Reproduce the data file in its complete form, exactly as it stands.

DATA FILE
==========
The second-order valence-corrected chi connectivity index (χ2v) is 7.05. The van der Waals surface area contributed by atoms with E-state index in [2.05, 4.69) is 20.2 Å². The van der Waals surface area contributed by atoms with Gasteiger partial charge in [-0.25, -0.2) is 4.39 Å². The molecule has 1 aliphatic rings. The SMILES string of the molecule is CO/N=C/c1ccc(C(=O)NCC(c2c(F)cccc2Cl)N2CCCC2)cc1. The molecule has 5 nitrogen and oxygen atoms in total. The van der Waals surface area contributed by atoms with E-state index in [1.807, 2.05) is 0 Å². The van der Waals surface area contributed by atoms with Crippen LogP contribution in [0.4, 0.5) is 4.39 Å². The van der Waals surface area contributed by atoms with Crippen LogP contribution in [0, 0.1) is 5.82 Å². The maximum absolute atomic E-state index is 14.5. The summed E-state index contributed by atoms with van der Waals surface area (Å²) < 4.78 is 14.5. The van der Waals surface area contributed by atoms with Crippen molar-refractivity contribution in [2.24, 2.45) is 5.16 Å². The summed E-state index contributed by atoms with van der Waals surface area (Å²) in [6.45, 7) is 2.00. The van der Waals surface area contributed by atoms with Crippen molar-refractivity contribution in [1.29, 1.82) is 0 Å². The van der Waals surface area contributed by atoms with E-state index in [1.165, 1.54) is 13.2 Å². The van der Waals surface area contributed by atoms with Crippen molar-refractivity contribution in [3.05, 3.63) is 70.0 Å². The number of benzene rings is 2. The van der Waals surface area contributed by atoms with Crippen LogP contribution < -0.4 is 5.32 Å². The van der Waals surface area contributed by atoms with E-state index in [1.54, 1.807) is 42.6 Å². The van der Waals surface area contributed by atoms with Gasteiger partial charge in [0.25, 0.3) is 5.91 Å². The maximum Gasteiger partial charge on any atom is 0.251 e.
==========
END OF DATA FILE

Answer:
The second-order valence-corrected chi connectivity index (χ2v) is 7.05. The van der Waals surface area contributed by atoms with E-state index in [2.05, 4.69) is 20.2 Å². The van der Waals surface area contributed by atoms with Gasteiger partial charge in [-0.25, -0.2) is 4.39 Å². The molecule has 1 aliphatic rings. The SMILES string of the molecule is CO/N=C/c1ccc(C(=O)NCC(c2c(F)cccc2Cl)N2CCCC2)cc1. The molecule has 5 nitrogen and oxygen atoms in total. The van der Waals surface area contributed by atoms with E-state index in [1.807, 2.05) is 0 Å². The van der Waals surface area contributed by atoms with Crippen LogP contribution in [0.4, 0.5) is 4.39 Å². The van der Waals surface area contributed by atoms with Crippen LogP contribution in [0, 0.1) is 5.82 Å². The maximum absolute atomic E-state index is 14.5. The summed E-state index contributed by atoms with van der Waals surface area (Å²) < 4.78 is 14.5. The van der Waals surface area contributed by atoms with Crippen molar-refractivity contribution in [2.24, 2.45) is 5.16 Å². The summed E-state index contributed by atoms with van der Waals surface area (Å²) in [6.45, 7) is 2.00. The van der Waals surface area contributed by atoms with Crippen molar-refractivity contribution in [1.29, 1.82) is 0 Å². The van der Waals surface area contributed by atoms with E-state index in [1.165, 1.54) is 13.2 Å². The van der Waals surface area contributed by atoms with Crippen molar-refractivity contribution in [3.05, 3.63) is 70.0 Å². The number of benzene rings is 2. The van der Waals surface area contributed by atoms with Crippen LogP contribution < -0.4 is 5.32 Å². The van der Waals surface area contributed by atoms with E-state index in [1.54, 1.807) is 42.6 Å². The van der Waals surface area contributed by atoms with Gasteiger partial charge in [0.25, 0.3) is 5.91 Å². The maximum Gasteiger partial charge on any atom is 0.251 e.